The ubiquitous application and pervasive use of Information Communications Technologies (ICT) and emerging web sciences is being driven by the so far insatiable commercial demand for global computing, telecommunications and multi-media services. These developments have had a profound impact on both the commercial and military sectors to the point where the majority – if not all – critical functions, networks and systems depend on ICT. Military staffs rely on these infrastructures as well as specialised critical infrastructures and CIS (Communication and Information Systems) to support operations and deliver network enabled capabilities (NEC). The common point, and weakness, is the functional space that such ICT-based infrastructure and systems operate in. Any vulnerability in this cyber space – regardless of its size – can be exposed and exploited.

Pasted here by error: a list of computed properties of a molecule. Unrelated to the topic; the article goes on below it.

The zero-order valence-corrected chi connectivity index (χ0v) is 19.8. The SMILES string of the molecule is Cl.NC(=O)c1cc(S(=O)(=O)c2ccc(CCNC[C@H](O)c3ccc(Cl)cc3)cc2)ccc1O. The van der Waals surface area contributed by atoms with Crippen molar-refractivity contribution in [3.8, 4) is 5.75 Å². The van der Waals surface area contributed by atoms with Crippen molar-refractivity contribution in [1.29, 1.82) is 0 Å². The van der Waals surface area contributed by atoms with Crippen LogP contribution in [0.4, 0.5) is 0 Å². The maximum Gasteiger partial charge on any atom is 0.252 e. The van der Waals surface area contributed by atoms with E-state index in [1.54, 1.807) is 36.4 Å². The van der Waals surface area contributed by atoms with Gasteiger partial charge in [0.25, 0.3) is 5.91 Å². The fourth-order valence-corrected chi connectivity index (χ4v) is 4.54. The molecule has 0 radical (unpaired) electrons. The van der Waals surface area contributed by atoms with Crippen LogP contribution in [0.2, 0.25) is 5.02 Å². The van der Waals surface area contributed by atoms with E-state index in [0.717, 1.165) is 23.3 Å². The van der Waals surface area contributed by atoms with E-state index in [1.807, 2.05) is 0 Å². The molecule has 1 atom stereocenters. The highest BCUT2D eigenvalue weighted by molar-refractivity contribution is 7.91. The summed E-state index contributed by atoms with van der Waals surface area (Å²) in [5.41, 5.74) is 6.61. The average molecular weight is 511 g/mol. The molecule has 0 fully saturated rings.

There is a worldwide lack of talent with respect to cyber security. This has become an issue facing national governments, and raises the question of how to reduce the shortage of cyber security experts and personnel.
Several NATO member states have issued national cyber security strategies identifying the need to spot and develop cyber defence talent and to boost cyber security education. However, current practice of engineering cyber systems as well as techniques and tools for cyber operations are extremely ad hoc and not guided by a coherent body of knowledge comparable to older fields of engineering.
The main objective of the proposed lecture series is to disseminate knowledge on Cyber Security Science, Cyber Security Architecture and Cyber Security Engineering among researchers and systems engineers in NATO’s member states. There are clear indications that such a series of lectures is timely and will be highly welcomed.